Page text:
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How to Tell If Conspiracy Theories Are Real: Here’s the Math

By Taylor Kubota via Live Science

Buzz Aldrin salutes the U.S. flag on the surface of the moon during the Apollo 11 mission on July 20, 1969. Credit: NASA

Buzz Aldrin salutes the U.S. flag on the surface of the moon during the Apollo 11 mission on July 20, 1969.
Credit: NASA

A faked moon landing or a hidden cure for cancer are just a couple of large-scale conspiracies that, if true, would have come to light within five years following their alleged cover-ups, according to a mathematical formula put together by one physicist.

David Robert Grimes, a postdoctoral research associate at the University of Oxford who studies cancer, is familiar with conspiracy theorists. His mainstream writing for the likes of The Guardian and BBC News has included controversial topics that lend themselves to conspiracies, including homosexuality, climate change and water fluoridation.

Ten characteristics of conspiracy theorists - a look into the mind of conspiraloons, nutjobs and tin foil hatters“The charge that there is a scientific conspiracy afoot is a common one,” said Grimes, in an email interview with Live Science, “and almost inevitably those making these charges will descend into accusing one of shilling or being an agent of some malignant entity.” In response to his work, conspiracy theorists have threatened him, even tried to get him removed from his academic position. These interactions made Grimes curious about why conspiracies have such a strong hold on so many people, and the chances that they might be true. [Top 10 Conspiracy Theories Explained]

For this new study, Grimes considered four common conspiracy beliefs: that NASA faked the 1969 moon landing during the Apollo 11 mission, that human-caused climate change isn’t real, that vaccines are unsafe, and that pharmaceutical companies are hiding cancer cures from the public. He created an equation to figure out how long these four cover-ups would likely last (if indeed they were cover-ups), given how many people are involved, the likelihood of leaks from the inside (whether on purpose or by accident), and how much upkeep would be required to keep everything under wraps.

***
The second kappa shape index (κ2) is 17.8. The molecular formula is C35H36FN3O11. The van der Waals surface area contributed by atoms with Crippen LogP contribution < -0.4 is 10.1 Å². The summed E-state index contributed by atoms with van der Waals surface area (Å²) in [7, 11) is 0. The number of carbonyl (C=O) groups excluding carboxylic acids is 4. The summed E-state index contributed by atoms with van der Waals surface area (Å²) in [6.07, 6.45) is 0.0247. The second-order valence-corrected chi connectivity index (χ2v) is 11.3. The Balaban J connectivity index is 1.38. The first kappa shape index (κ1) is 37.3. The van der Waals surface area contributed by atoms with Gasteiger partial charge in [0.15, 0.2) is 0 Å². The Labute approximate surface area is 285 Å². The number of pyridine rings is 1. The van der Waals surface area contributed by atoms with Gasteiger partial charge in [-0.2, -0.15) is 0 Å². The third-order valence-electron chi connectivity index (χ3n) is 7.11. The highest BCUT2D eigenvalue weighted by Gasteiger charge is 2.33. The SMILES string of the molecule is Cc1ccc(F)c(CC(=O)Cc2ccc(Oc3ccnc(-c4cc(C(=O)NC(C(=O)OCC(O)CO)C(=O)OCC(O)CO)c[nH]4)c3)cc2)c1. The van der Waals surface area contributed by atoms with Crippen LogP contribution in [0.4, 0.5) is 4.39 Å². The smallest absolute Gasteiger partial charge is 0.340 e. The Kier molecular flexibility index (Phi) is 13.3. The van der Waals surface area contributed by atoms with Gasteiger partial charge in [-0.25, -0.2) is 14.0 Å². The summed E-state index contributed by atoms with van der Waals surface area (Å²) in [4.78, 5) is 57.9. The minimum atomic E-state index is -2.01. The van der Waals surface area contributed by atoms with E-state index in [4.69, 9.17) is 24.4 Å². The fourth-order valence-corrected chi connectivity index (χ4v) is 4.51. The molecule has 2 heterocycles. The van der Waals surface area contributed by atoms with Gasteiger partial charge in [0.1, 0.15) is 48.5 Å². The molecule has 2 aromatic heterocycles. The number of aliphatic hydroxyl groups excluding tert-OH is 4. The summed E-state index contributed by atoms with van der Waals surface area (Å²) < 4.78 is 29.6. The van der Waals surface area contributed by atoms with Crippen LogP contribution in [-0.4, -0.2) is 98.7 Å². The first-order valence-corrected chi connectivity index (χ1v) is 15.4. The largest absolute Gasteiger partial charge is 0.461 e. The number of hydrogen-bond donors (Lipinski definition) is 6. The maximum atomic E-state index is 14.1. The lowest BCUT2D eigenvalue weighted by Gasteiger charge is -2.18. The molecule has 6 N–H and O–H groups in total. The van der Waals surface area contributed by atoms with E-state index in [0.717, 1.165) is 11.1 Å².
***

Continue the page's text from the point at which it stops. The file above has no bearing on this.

To estimate the chances that any one person would reveal secret activities, Grimes looked at three actual leaked conspiracies:

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Mars Hoaxes: Why We Believe

by Stephanie Pappas via Live Science

Mars-Hoax_300pxFirst, let’s get one thing out of the way: Mars is not going to look as big as the moon in the night sky tonight. Or tomorrow night. Or any other night, barring some sort of unforeseen planetary catastrophe.
Any emails or Facebook messages to the contrary are, alas, nothing but a hoax. Rumors that Mars would appear as large as the moon first emerged in 2003, when the Red Planet was actually passing closer than usual to Earth. Since then, the hoax has circulated every year and is going around yet again, despite multiple attempts by NASA to debunk this myth.
Internet hoaxes are a dime a dozen, but there seems to be something about Mars that keeps this particular hoax alive. Perhaps it’s a fascination with a planet that’s so close to Earth — or perhaps the real-life discoveries from Mars are so amazing that the hoax seems believable, suggested Joshua Bandfield, a senior research scientist at the Space Science Institute and the University of Washington.